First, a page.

uncanny valley • Used in reference to the phenomenon whereby a computer-generated figure or humanoid robot bearing a near-identical resemblance to a human being arouses a sense of unease or revulsion in the person viewing it. — Lexico, Powered by Oxford
Entering the uncanny valley is a different experience for different people. Some people can't tell the difference between computer-generated humans and actual humans. Some people have a sense something is off, but aren't bothered by it. Still others don't like it at all. As for myself? It freaks me out in ways that I can't express... or even fully comprehend.
The worst experience for me is easy to pinpoint... it's Star Wars: Rogue One. In this film they have computer-generated appearances by Grand Moff Tarkin and Princess Leia... circa 1977. Peter Cushing (Tarkin) died in 1994. Carie Fisher (Leia) was alive when Rogue One debuted in 2016, but died before I made it to theaters to see the movie.
Carrie Fisher had only one scene at the end and she looked straight-up bizarre. Her glassy eyes and weird expressions were way freaky to me, especially when her head was 10-feet tall on a movie screen...
It was like a video game character gone horribly wrong. This was not uncanny valley, it was uncanny canyon.
Grand Moff Tarkin had many scenes in the movie. In a way, he came off a little better than Leia because there were some shadows at play. Alas, this made the glassy eyes even more pronounced. His skin tone also had some serious issues, looking more like plastic than human skin. I really think that they would have been better off if they got a different human actor for the part... or found a way to eliminate him from the movie entirely. But, still, it was a fun connection to the original movie, and the connections were part of why I liked Rogue One so much. So... who knows? Maybe this is just the way it had to be.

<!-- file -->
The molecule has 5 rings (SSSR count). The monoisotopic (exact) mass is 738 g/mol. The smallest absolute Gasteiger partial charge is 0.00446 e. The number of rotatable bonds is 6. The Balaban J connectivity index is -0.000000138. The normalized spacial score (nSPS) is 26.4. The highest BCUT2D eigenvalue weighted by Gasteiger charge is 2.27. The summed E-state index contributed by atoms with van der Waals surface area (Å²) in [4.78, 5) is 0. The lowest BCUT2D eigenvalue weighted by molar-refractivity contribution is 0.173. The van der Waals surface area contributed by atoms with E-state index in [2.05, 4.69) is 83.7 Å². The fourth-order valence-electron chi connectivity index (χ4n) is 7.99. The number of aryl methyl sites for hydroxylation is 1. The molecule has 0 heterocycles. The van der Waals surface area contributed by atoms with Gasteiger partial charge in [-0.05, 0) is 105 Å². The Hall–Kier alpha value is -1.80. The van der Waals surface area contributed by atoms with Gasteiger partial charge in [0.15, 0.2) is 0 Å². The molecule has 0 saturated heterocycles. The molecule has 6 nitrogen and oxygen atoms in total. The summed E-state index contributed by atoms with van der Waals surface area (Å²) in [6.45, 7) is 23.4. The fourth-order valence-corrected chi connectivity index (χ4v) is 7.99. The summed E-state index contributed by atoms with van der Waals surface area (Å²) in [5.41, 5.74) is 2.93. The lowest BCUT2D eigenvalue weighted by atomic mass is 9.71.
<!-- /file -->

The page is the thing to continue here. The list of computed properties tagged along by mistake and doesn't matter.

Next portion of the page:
I was reminded about this all again when somebody posted a video that attempted to fix Grand Moff Tarkin so he wasn't quite so freaky...
Now, I would hardly consider this to be "fixed," but it is a step in the right direction. It's probably not as good as it could have been if the face-mapping were on an actual human instead of a CGI replica.
"Deepfake"... a technology which remaps one face on another face... shows far more promise than CGI humans currently do. I've talked about this plenty of time on Blogography... the last time being in January where somebody "fixed" the de-aging effects on The Irishman...
Now, the place that people always go with deepfakes is this: "Pretty soon the technology will be so good that we won't be able to tell what's real!" And my response is always the same... "Well, yeah, that would be terrible for getting to the truth, but just think of how great it will be for movies!"
Because if I never see a dead, glassy-eyed, dead person ten feet tall on the movie screen again, that would be okay by me.